SADDAM HUSSEIN'S MISSILE ATTACK on Israeli targets was an act of desperation that should have surprised no one. In the press conference following the failed Geneva talks with Secretary of State James A. Baker III, Iraq's foreign minister, Tariq Aziz, declared Iraq's intention to strike at Israel soon after the onset of hostilities.
The ineffective Iraqi response to the allies' air attack made Mr. Hussein's calculation crystal clear: The only possible alternative to humiliating defeat is a widened war that shatters the coalition arrayed against him and puts in its place a confrontation between the Arab states and Israel.
The odds are that this is the latest in a series of miscalculations by Mr. Hussein. Egypt and Saudi Arabia, the two major Arab members of the anti-Hussein coalition, have committed their troops in pursuit of fundamental national interests, and a measured Israeli response to Iraqi attacks will not induce them to change course. Indeed, both Egypt and Saudi Arabia have told the United States they would understand and accept such a response, and the U.S. would have good reason to take them at their word.
For decades, the Saudis held United States forces "over the horizon." But after the invasion of Kuwait, the Saudis swiftly reversed this policy and invited us in. The reason was simple: They concluded that to leave Saddam Hussein in possession of Kuwait was to guarantee the intimidation or overthrow of every government in the Persian Gulf region -- including their own.
Nothing has happened in the intervening months to make them change their minds. However deep their antipathy to the existence of a Jewish state, the Saudis understand that Israel today poses no direct threat to their national survival, and that Iraq does. The Saudis will remain in the anti-Hussein coalition until the danger he represents is reduced to acceptable levels -- at the very least, until he is defeated, militarily defanged and forced to withdraw behind his own borders.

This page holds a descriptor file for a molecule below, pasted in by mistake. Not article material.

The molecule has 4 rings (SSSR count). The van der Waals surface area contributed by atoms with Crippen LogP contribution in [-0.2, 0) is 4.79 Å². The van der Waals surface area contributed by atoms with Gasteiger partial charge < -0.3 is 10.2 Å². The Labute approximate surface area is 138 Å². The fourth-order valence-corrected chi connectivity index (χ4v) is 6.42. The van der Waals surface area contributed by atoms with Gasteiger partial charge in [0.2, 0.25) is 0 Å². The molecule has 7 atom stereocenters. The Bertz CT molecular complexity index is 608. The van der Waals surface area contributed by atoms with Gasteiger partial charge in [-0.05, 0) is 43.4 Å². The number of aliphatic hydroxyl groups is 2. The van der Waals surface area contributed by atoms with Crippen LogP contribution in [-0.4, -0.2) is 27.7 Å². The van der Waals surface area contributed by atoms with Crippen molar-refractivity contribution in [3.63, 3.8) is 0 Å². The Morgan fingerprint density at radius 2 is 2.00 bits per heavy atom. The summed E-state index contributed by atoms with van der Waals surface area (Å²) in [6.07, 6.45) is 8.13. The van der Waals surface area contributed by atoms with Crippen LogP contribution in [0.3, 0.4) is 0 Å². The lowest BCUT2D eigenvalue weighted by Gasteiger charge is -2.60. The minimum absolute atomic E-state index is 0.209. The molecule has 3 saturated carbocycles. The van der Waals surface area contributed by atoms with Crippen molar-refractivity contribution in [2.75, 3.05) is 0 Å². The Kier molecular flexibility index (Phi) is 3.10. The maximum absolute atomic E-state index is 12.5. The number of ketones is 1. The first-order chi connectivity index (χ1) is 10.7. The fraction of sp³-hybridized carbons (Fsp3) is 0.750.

While Egypt is not as directly threatened as Saudi Arabia, President Hosni Mubarak understands that a Middle East dominated by Saddam Hussein is a region in which Egypt is significantly less influential and secure.
An Iraqi victory would bring enormous pressure to bear on the linchpins of Egyptian foreign policy: economic ties with the United States and the peace treaty with Israel. Like the Saudis (if for somewhat different reasons), the Egyptians believe that the Iraqi threat far outweighs the Israeli challenge.
Unlike the Saudis and the Egyptians, the Syrians have concrete motives for confronting Israel at some point. But now is not the time.
Because the Syrian economy is in such bad shape, the Saudis have been able to offer President Hafez el Assad critical economic incentives to join the anti-Hussein coalition. Mr. Assad knows that if he shifts position significantly, the Saudis will pull the financial plug -- as they did in the cases of Jordan, Yemen and the Palestine Liberation Organization (PLO).
This is not to say that Syria, which pledged only to help defend Saudi Arabia, will join in the fight to liberate Kuwait. But given the relatively small size of the Syrian forces in the gulf, their nonparticipation doesn't make a huge difference.
Some argue that domestic public opinion will force the Syrian government to change course. But President Assad, whose power base is the small Alewite minority, has always ruled by threat rather than consent. Like Saddam Hussein, he has not hesitated to crush dissent by force -- witness the notorious slaughter of thousands in the city of Hama.
Mr. Assad no doubt shares the deep anti-Israeli feelings of the Syrian population, but there is little reason to suppose that after a lifetime of cold calculation, he will suddenly allow sentiment to dominate self-interest.
Of all the Arab countries near Iraq, the most beleaguered is surely Saddam Hussein's only ally -- the Hashemite kingdom of Jordan. Faced with a collapsing economy, the cutoff of Saudi subsidies, a flood of refugees, an upsurge of Muslim fundamentalism and a restive Palestinian majority rendered desperate by financial hardship and the failure of the intifada, Jordan's King Hussein is on the ropes.
A survivor for more than three decades, he may finally have run out of room for maneuver. But while a direct confrontation between Israel and Iraq may well deliver the coup de grace to his regime, the basic forces undermining his authority were set in motion months ago.
In weighing the factors influencing the behavior of Arab states, -- we must not overlook the enormous pressures on Israel's government and people. The powerlessness of Europe's Jews in the face of the Nazi juggernaut is seared into the consciousness of every Israeli. The threat of attack from chemical weapons has special resonance for a nation born in the shadow of the Holocaust.